Category: Jewish Law / Halakha

Jewish Law / Halakha Judaism

Economics Economics and Social Justice in Jewish Law Jewish Law / Halakha Jewish Thought, Theology, and Machshava Podcasts Politics Random Acts of Scholarship Religion Sermons, Lectures, and Divrei Torah

Jewish Law / Halakha Jewish Thought, Theology, and Machshava Podcasts Politics of Exclusion in Judaism Sermons, Lectures, and Divrei Torah

Jewish Law / Halakha Jewish Thought, Theology, and Machshava Podcasts Politics of Exclusion in Judaism Sermons, Lectures, and Divrei Torah

Jewish Law / Halakha Podcasts Sermons, Lectures, and Divrei Torah

Jewish History Jewish Law / Halakha Judaism Podcasts Politics of Exclusion in Judaism Sermons, Lectures, and Divrei Torah

Jewish History Jewish Law / Halakha Jewish Thought, Theology, and Machshava Podcasts Politics of Exclusion in Judaism Sermons, Lectures, and Divrei Torah

Jewish Law / Halakha Jewish Thought, Theology, and Machshava Podcasts Religion Sermons, Lectures, and Divrei Torah

By popular request I started recording my classes. While I’m currently in the middle of a series called The Politics of Exclusion in Judaism where we define Who is a Jew by who doesn’t make the cut. We started months ago with Biblical Sources, followed up by Rabbinic sources, and we’re currently in the middle of going through Rambam’s Hilkhot Teshuva. Today’s class covered Hilkhot Teshuva 3:9, discussing Maimonides’ two types of “Rebels” which would cause a person to lose their share in the World to Come.

Jewish History Jewish Law / Halakha Jewish Thought, Theology, and Machshava Judaism Podcasts Politics of Exclusion in Judaism Sermons, Lectures, and Divrei Torah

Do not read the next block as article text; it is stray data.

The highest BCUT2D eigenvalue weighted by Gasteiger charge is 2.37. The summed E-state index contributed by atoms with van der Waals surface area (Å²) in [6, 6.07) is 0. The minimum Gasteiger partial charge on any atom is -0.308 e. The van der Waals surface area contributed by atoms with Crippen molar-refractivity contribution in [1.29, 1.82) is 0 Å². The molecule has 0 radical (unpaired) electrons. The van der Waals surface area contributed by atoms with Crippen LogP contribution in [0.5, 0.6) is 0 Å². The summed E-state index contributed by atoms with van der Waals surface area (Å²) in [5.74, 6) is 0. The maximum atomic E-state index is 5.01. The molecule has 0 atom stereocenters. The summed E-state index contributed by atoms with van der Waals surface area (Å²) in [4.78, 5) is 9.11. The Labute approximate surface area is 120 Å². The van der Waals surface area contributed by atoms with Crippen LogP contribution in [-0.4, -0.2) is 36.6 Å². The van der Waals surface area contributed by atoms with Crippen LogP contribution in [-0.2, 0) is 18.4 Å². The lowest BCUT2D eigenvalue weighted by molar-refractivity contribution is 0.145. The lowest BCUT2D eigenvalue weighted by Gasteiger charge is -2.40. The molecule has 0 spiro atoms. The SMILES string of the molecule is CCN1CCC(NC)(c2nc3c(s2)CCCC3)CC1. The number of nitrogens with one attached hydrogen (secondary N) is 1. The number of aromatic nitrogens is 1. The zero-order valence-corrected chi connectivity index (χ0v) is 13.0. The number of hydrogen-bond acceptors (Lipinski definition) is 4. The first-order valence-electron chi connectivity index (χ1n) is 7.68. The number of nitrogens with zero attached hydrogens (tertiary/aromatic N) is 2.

The opinions expressed here are my own and are not intended to reflect those of any individual or organization.

Introduction

This past week the International Rabbinic Fellowship (IRF), voted on whether or not women ought to be admitted to the organization. This was not the first time the IRF considered such a proposition. In 2008, before the advent of “Maharat” or “Rabba“, the IRF recognized that women have been functioning as religious leaders within Orthodox Judaism. In Israel women serve as “To’anot Beit Din” – advocates for women in religious courts and “Yoatzot Halakha” – halakhic consultants regarding family purity. Even without formal titles women serve as Torah educators alongside men and several synagogues employ women in some religious capacity. In fact the Jewish Learning Initiative on Campus (JLIC), under Orthodox Union (OU), sends married couples to college campuses across the country with the expectation that the wife serves the campus Jewish community alongside her rabbinic husband. Regardless of the semantics of titles – or lack thereof – Jewish women assume professional roles similar to those performed by male rabbinic counterparts and thus should not be excluded from conversations affecting the Jewish community at large based solely on gender.

When I was first confronted with this question I supported the theoretical inclusion of women into the group, even if it meant removing “Rabbinic” adjective from the organization’s name. I even submitted to a subcommittee my own proposal defining criteria for women to be treated as rabbinic colleagues given that no comparable title existed at the time.1 And yet despite my earlier positions and after hearing passionate arguments in favor of admitting women, when the IRF finally voted on including women, I voted “no”. My decision may appear at first glance to be inconsistent, dishonest, or indicative of intimidation from opposition. On the contrary, as I will explain in this essay my principles remain intact. My position is not based on the identity politics of gender but on what I perceive to be the role and function of rabbinic leadership in Judaism.

Jewish Law / Halakha Jewish Thought, Theology, and Machshava